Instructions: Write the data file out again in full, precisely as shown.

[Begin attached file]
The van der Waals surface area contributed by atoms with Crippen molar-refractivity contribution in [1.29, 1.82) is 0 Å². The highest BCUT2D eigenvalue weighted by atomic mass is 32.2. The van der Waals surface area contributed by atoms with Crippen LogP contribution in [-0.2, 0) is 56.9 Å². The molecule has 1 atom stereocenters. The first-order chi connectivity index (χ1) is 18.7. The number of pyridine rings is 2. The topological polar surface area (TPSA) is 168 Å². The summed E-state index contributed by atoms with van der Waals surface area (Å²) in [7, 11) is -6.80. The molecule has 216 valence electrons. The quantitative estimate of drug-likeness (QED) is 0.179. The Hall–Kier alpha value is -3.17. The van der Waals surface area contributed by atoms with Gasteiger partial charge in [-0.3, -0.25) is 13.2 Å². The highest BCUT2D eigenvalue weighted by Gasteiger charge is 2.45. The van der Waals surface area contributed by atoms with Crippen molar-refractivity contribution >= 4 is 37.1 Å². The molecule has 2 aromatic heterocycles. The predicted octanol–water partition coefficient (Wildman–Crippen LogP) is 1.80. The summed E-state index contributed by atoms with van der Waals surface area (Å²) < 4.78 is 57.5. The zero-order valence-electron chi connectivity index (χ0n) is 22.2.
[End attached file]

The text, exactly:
The van der Waals surface area contributed by atoms with Crippen molar-refractivity contribution in [1.29, 1.82) is 0 Å². The highest BCUT2D eigenvalue weighted by atomic mass is 32.2. The van der Waals surface area contributed by atoms with Crippen LogP contribution in [-0.2, 0) is 56.9 Å². The molecule has 1 atom stereocenters. The first-order chi connectivity index (χ1) is 18.7. The number of pyridine rings is 2. The topological polar surface area (TPSA) is 168 Å². The summed E-state index contributed by atoms with van der Waals surface area (Å²) in [7, 11) is -6.80. The molecule has 216 valence electrons. The quantitative estimate of drug-likeness (QED) is 0.179. The Hall–Kier alpha value is -3.17. The van der Waals surface area contributed by atoms with Gasteiger partial charge in [-0.3, -0.25) is 13.2 Å². The highest BCUT2D eigenvalue weighted by Gasteiger charge is 2.45. The van der Waals surface area contributed by atoms with Crippen molar-refractivity contribution >= 4 is 37.1 Å². The molecule has 2 aromatic heterocycles. The predicted octanol–water partition coefficient (Wildman–Crippen LogP) is 1.80. The summed E-state index contributed by atoms with van der Waals surface area (Å²) < 4.78 is 57.5. The zero-order valence-electron chi connectivity index (χ0n) is 22.2.